Morwen, was alone. Her 3 children were dead, and her husband was imprisioned in Angband with no hope of ever escaping, and yet she never lost hope that Húrin would return.
From Unfinished Tales: Narn i Chîn Húrin
"Prudence, not doubt," said Húrin; yet he looked troubled. "But one who looks forward must see this: that things will not remain as they were. This will be a great throw, and one side must fall lower than it now stands. If it be the Elven-kings that fall, then it must go evilly with the Edain; and we dwell nearest to the Enemy. But if things do go ill, I will not say to you: Do not be afraid! For you fear what should be feared, and that only; and fear does not dismay you. But I say: Do not wait! I shall return to you as I may, but do not wait! Go south as swiftly as you can; and I shall follow, and I shall find you, though I have to search through all Beleriand."
Why did she had still estel?
From the War of the Jewels: The Wanderins of Húrin
But Húrin did not look at the stone, for he knew what was written there, and, his eyes had seen that he was not alone. Sitting in the shadow of the stone there was a figure bent over its knees Some homeless wanderer broken with age it seemed, too wayworn to heed his coming; but its rags were the remnants of a woman's garb. At length as Húrin stood there silent she cast back her tattered hood and lifted up her face slowly, haggard and hungry as a long-hunted wolf. Grey she was, sharp-nosed with broken teeth, and with a lean hand she clawed at the cloak upon her breast. But suddenly her eyes looked into his, and then Húrin knew her; for though they were wild now and full of fear, a light still gleamed in them hard to endure: the elven-light that long ago had earned her her name, Eðelwen, proudest of mortal women in the days of old.
'Eðelwen! Eðelwen!' Húrin cried; and she rose and stumbled forward, and he caught her in his arms.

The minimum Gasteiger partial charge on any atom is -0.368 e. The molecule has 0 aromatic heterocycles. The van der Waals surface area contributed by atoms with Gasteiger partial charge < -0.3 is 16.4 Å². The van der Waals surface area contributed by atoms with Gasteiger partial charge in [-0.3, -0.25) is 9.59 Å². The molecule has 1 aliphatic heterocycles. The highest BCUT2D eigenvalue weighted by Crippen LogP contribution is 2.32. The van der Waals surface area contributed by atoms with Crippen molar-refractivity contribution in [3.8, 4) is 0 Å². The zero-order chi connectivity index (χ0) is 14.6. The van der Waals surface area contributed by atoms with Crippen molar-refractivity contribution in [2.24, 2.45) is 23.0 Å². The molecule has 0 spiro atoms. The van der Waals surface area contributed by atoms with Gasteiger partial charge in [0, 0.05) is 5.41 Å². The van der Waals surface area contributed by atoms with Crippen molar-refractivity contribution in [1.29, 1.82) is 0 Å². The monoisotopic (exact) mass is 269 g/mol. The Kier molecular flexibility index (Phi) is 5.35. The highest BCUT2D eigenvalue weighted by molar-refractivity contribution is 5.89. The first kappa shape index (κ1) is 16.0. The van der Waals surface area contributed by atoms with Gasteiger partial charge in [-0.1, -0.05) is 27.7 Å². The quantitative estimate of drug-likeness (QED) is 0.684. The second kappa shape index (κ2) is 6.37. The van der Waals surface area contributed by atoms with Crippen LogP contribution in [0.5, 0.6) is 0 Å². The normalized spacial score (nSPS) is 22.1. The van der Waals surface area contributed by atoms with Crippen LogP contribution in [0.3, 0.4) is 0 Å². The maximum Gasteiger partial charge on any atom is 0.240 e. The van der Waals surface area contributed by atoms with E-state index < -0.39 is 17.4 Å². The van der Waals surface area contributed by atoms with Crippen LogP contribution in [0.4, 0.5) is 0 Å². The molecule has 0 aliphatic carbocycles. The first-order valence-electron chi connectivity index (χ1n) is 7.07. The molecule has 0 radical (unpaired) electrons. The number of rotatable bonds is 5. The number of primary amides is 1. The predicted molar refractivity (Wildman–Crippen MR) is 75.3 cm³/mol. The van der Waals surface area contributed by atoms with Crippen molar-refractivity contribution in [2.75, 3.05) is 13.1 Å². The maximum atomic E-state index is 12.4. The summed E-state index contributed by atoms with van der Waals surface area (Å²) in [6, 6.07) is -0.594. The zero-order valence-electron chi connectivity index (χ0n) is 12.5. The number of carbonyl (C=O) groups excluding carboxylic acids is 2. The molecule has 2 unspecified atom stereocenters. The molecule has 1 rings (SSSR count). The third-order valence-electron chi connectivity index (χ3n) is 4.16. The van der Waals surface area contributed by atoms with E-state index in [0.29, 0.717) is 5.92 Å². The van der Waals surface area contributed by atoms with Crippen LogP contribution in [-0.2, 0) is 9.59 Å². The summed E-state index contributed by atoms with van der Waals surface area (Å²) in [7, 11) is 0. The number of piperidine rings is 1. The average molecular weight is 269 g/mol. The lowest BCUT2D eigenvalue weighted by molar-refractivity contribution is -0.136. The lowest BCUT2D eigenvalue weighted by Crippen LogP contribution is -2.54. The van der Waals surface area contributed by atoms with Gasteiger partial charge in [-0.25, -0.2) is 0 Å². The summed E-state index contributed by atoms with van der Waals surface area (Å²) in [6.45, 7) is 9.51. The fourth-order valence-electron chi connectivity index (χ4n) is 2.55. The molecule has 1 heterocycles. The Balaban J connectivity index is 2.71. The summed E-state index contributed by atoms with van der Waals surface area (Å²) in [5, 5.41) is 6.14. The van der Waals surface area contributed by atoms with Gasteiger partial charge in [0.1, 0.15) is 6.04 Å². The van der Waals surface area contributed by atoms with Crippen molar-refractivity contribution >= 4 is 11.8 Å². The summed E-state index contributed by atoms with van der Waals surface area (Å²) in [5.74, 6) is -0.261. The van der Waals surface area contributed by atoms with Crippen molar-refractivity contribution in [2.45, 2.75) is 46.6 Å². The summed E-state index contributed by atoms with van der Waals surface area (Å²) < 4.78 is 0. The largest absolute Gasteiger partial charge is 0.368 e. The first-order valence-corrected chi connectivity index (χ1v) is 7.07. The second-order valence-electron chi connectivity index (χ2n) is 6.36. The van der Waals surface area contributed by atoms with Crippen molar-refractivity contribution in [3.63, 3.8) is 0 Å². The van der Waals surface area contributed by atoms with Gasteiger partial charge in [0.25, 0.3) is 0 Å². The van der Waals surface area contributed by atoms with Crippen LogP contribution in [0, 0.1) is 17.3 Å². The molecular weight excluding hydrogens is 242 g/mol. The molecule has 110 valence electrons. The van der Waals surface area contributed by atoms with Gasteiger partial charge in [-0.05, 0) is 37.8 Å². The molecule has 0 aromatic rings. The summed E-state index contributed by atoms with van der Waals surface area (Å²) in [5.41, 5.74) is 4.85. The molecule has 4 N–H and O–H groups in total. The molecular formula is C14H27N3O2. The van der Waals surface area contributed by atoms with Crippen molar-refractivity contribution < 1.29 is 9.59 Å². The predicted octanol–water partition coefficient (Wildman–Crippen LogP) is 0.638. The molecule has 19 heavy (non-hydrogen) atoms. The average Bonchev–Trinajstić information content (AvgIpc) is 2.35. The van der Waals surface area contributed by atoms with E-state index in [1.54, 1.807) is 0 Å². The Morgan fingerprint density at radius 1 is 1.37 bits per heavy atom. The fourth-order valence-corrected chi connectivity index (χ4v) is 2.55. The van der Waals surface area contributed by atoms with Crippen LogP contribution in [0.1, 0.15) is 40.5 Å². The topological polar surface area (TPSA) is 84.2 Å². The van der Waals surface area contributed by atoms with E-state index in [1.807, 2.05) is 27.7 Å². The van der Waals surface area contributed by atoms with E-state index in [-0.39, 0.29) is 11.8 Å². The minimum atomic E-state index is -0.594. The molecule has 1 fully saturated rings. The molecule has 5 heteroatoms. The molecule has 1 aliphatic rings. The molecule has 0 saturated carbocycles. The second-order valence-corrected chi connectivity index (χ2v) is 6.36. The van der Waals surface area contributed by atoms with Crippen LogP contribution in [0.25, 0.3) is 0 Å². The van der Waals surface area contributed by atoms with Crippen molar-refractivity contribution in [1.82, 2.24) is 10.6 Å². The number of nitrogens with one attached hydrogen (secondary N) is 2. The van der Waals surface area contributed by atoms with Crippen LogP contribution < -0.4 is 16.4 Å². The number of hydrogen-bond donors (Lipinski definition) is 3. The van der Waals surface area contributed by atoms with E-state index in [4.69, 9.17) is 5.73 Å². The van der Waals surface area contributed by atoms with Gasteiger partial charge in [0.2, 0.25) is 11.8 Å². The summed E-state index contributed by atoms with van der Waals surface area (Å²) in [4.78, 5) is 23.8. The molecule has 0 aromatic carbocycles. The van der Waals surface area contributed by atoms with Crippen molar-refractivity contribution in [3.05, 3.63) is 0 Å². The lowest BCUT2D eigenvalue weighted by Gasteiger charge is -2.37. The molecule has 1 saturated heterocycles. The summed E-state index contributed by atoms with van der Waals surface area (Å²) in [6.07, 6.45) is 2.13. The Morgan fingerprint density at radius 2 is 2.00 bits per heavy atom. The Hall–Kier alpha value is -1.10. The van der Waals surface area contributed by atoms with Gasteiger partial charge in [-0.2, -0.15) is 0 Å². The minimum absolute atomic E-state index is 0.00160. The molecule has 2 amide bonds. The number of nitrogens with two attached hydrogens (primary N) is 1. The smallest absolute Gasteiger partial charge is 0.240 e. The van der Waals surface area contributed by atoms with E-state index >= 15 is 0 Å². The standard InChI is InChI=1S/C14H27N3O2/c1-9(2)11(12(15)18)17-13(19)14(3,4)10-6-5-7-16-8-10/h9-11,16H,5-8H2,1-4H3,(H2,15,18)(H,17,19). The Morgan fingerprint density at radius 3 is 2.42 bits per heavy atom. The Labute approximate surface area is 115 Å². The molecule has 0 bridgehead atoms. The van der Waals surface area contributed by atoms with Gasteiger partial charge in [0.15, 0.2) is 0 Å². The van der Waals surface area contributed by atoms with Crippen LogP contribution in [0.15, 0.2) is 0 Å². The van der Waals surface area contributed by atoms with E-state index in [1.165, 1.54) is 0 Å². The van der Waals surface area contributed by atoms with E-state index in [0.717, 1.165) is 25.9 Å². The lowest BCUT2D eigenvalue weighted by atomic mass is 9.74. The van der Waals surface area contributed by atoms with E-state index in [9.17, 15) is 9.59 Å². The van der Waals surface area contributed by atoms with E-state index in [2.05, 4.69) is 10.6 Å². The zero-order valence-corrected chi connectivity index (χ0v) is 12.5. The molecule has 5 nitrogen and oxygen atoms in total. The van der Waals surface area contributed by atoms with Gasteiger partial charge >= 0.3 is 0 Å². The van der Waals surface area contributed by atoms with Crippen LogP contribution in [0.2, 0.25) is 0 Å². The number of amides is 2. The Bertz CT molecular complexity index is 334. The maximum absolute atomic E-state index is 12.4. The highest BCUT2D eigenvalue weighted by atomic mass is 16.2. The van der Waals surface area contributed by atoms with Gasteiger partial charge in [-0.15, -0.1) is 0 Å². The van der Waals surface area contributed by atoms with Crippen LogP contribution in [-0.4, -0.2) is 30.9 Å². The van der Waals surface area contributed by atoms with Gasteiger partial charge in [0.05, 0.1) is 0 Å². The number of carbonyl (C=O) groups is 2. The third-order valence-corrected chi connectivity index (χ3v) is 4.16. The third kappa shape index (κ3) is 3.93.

'You come at last,' she said. 'I have waited too long.
'It was a dark road. I have come as I could,' he answered.
'But you are late,' she said, 'too late. They are lost.'
'I know,' he said. 'But thou art not.'
'Almost,' she said. 'I am spent utterly. I shall go with the sun. They are lost.' She clutched at his cloak. 'Little time is left,' she said. 'If you know, tell me! How did she find him?'
But Húrin did not answer, and he sat beside the stone with Morwen in his arms; and they did not speak again. The sun went down, and Morwen sighed and clasped his hand and was still; and Húrin knew that she had died.
So passed Morwen the proud and fair; and Húrin looked down at her in the twilight, and it seemed that the lines of grief and cruel hardship were smoothed away. Cold and pale and stem was her face. 'She was not conquered,' he said; and he closed her eyes, and sat on unmoving beside her as night drew down.
It doesn't makes any sense, yet with all of that had happened to her and her family she never lost hope.

What the reader is given is not the whole story of Turin, but a version of the story, or if you will an 'episode'. But Tolkien chose to tell the story as he did, & it is a story of hopelessness, despair, & tragedy. It didn't have to be. He could have added the tale of Turin facing down & destroying Morgoth if he'd wanted to. Yet....
But that is exactly what happened:
From The Lost Road and other Writtings: Quenta Silmarillion
§31 Thus spake Mandos in prophecy, when the Gods sat in judgement in Valinor, and the rumour of his words was whispered among all the Elves of the West. When the world is old and the Powers grow weary, then Morgoth, seeing that the guard sleepeth, shall come back through the Door of Night out of the Timeless Void; and he shall destroy the Sun and Moon. But Eärendel shall descend upon him as a white and searing flame and drive him from the airs. Then shall the Last Battle be gathered on the fields of Valinor. In that day Tulkas shall strive with Morgoth, and on his right hand shall be Fionwë, and on his left Túrin Turambar, son of Húrin, coming from the halls of Mandos; and the black sword of Túrin shall deal unto Morgoth his death and final end; and so shall the children of Húrin and all Men be avenged.
Or course, the Narn i Chîn Húrin, ends with the dead of Túrin and not with the fate of Morwen.
"Alas, poor Yorick! I knew him, Horatio; a fellow of infinite jest, of most excellent fancy."